The interplay between history and memory is a solipsistic act, where history inevitably relies on memory to maintain its vitality whereas memory relies on history to sustain its immortality. Throughout Mark Baker’s polyphonous non-fiction memoir, ”The Fiftieth Gate” and the thread like idea of the images below, memory is depicted as the panacea that enriches history as it provides diverse individual perspectives on the historical event of the holocaust. However, the biography also adduces the complications that memory might suffer, thereby revealing the inadequate omniscience of history.
Baker envisages the conception of interweaving memories on elucidating historical evidence. In Gate 38, the fairy tale quality of this gate symbolises how memory can join with historical evidence to provide a more profound range of information. When Baker recites his dream to Genia, he uses the metaphor of “a river of wine” that has turned to “blood” representing the connection between an individual’s memory , in this case Baker’s memory of his childhood story, and detailed history of the Holocaust which the adult historian, Baker, had obviously studied.
However, Genia recognised Baker’s dream as a childhood story book with a different ending. This representation demonstrates both how individual memories validate each other and how history is revealed through its interplay with memory. Baker further explores how memory provokes and vindicates history in his non-fiction biography. Typical of the whole memoir, gate 39 constitutes a multifarious types of textual forms portraying the ambiguity of history and its inability in unfolding the past’s conundrums without the aid of memory.
Baker delineates this notion by examining the prewar historical document, his “most treasured photograph” of his family taken in 1946 stating that although“The photograph transcends time. There is nothing to suggest it is 1946” ergo illustrating the obstruction history faces in reaching the absolute truth. Moreover, Baker depicts using rhetorical questions what the historical document failed to answer,” Does not the photographer know that in two months my grandmother’s smile will be erased forever ? ” Whereas the impact of incident on his mother’s memory “it was a holiday because I remember putting on my best dress” deliberately evokes the clarity of particular memories in supplying the answers. Thus, the limitations of history are revealed by delving into one’s memory, as memory provides a more complete portrait of a historical event. On the other hand, despite memory’s contiguous interconnection with history in being its nurturing essence, yet it endures multifaceted intricacies which hinder history from absolute truth.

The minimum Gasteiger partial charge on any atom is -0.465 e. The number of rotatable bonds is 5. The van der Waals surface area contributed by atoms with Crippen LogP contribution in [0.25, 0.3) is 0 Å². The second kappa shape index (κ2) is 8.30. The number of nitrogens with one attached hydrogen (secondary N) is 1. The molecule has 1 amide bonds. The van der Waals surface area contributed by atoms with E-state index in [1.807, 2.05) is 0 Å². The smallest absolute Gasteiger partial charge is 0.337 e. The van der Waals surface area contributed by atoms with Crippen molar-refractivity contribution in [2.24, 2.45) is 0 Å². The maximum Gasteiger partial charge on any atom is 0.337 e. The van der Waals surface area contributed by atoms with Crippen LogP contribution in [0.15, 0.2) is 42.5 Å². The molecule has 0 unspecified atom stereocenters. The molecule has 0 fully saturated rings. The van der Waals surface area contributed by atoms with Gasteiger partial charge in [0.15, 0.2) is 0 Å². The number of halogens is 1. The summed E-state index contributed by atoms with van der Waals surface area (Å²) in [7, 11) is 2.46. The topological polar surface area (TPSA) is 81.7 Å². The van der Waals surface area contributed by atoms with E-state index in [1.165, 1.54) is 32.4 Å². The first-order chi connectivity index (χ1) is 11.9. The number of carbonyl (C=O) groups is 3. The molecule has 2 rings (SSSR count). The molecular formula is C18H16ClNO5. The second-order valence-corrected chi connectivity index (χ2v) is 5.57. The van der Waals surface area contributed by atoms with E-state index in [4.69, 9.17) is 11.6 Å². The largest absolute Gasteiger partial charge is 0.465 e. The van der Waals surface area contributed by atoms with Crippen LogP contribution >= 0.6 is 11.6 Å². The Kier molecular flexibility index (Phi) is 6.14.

This duality of memory is represented by the binary of Genia’s personality; ”I am your victim , not your oppressor”. Baker depicts the extremes of Genia’s personality, between depression and exhilaration through ellipsis, ”That was me then. Nothing to look at now…nothing to see…ruins” and in her inversion of cause and effect about her original period of depression: ”I remember now. The breakdown, it was because of you. ” This dual nature of one’s memory provokes memory’s bewilderment, hence revealing the imperfection of history.
Additionally, memory’s failure in passing the test of athanasia manipulates the inadequate omniscience of history. Gate 41 recounts Baker’s attempt to find Benjamin Kogut, a survivor who saved Yossel , Baker’s father, as a means of enhancing historical evidence by the inclusion of Kogut’s memory. Baker uses recount about “The Search Bureau for Missing Relatives” in Jerusalem to show how historical evidence is sifted. Ultimately, Baker’s discovery of a Kogut family member’s Tel Aviv telephone number reveals that Kogut has died leaving “ one single photograph from after the liberation, but no memories”.
Baker’s metaphor of “peering into memory’s black hole” conveys the tendency of memory to be lost thus relinquishing the concept of “absolute truth” while revealing history to be only a partial representation of collective memory. In retrospect, the reader sees memory acting as an anecdote since it assists history but fails to achieve history’s “absolute truth”. This notion is akin to Sir Winston Churchill’s ideology which depicts that “History is written by victors” as a means of demonstrating the interplay of memory and history where the prejudice of collective memory restrains the candidness of history.